Abdullah Turkistani: Latin America should open doors to islamic finances

Posted: July 27, 2012 by jennroig in English, Interviews
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Abdullah Turkistani, dean of the Islamic Economics Research Center at the King Abdulaziz University of Saudi Arabia

This is the unedited, English version of my Interview to Mr. Turkistani, originally published by AmericaEconomia on 19 December 2011.

During these days when the 99% movement has taken Wall Street, we’ve seen posters and placards advocating to give a chance to islamic finances. Why is that?

I’ve seen a lot of these messages during the 99% movement in New York. Islamic finances, first of all, have a very important principle. It commands to be correct.

What happened during the financial crisis… the extended damage… what was funding the system of banking. They found out they (the bankers) didn’t know what were the causes of the financial crisis and that’s maybe when the public was aware of that, they asked for a way, an alternative way of financing, other than traditional finances.

Could you please explain what makes islamic finances different from the conventional financial system?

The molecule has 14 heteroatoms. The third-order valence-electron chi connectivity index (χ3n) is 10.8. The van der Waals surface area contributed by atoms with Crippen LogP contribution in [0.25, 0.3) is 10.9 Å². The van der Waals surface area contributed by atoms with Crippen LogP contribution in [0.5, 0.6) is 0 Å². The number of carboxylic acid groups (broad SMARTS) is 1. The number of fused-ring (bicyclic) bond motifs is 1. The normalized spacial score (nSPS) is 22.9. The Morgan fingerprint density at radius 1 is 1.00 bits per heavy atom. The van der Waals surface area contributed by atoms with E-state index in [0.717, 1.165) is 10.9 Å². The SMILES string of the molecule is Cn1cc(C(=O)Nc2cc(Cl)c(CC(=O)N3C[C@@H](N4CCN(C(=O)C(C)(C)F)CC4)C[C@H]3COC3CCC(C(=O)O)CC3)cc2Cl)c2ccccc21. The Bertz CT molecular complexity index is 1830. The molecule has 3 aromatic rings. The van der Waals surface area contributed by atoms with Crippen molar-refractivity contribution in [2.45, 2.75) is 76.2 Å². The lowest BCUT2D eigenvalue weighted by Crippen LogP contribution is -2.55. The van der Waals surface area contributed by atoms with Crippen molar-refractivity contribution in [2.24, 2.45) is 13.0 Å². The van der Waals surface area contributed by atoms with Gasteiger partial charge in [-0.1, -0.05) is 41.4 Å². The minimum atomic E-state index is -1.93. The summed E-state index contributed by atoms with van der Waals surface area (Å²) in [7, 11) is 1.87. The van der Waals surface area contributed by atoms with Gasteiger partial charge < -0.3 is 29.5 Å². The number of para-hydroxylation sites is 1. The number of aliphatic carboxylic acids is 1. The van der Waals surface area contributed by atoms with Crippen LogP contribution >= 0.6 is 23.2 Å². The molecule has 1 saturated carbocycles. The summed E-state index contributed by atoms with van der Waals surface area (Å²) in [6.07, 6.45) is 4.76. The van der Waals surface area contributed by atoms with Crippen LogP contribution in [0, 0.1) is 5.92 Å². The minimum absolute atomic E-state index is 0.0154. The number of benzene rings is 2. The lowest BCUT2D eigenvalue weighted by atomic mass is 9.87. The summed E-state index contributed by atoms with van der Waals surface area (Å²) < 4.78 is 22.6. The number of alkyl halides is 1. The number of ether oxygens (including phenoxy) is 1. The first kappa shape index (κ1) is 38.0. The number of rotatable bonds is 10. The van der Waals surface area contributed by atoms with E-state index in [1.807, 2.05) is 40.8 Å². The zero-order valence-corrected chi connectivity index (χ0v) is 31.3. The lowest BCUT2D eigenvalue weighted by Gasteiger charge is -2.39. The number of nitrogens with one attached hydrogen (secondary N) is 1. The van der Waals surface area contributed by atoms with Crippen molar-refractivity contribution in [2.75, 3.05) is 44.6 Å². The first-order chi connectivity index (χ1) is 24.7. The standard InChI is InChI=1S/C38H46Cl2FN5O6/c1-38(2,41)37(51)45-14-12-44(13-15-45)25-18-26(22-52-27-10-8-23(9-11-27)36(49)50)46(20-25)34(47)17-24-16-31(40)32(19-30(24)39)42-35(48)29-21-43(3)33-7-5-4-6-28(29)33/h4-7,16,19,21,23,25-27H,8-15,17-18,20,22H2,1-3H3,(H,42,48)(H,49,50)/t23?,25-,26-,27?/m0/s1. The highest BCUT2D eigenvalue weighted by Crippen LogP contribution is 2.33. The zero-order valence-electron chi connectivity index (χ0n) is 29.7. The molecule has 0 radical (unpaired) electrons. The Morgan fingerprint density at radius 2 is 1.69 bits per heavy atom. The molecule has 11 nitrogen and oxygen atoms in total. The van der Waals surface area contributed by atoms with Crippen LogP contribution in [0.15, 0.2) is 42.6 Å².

The difference between both, traditional and islamic finance systems could be expressed by two points. One is the islamic finance that is 100%, or what should be the 100%, attached to the real sector. While the traditional finance, especially what is called the new order of traditional finance, are completely disconnected of the real sector. The financial sector is growing too much. If they apply islamic finances, it would not let go that much, so it would not explode. One important point is the attachment to the real sector.

Based on the Sharia, islamic finances are supposed not to profit from trade with money, that means it cannot profit from interest rates. Could you please briefly explain this as a business model?

I have to explain it in this way. In the traditional economy, the money sector, the financial sector have contracts for allowance, where you borrow money and then pay back in addition with interests. This kind of contracts is completely unacceptable in islamic finances. Our contracts replace that agreement with a different kind of agreement, where someone has a project and needs finance, then the bank sings a contract with this person or company for the project where they share the profit and loss at the same time. There’s no interest but there is a kind of profit sharing. Of course, the bank puts itself at risk, with profiting or not profiting, but this is the basic of islamic finance,no direct loan bonding for interest. In islamic finances we believe that if we lend is for real things. … go to the charity sector, to helping other people. In business is completely forbidden to pay extra. The practice nowadays in the islamic banking is that if I want to buy or ask a loan to build my house, I need some material to buy, the bank will buy this material for me, and sell it again to me, with higher prices. Let’s say, they buy it for 100 and sell it to me for 110, which I will pay in one year or two. It’s not like financing, it’s buying and selling.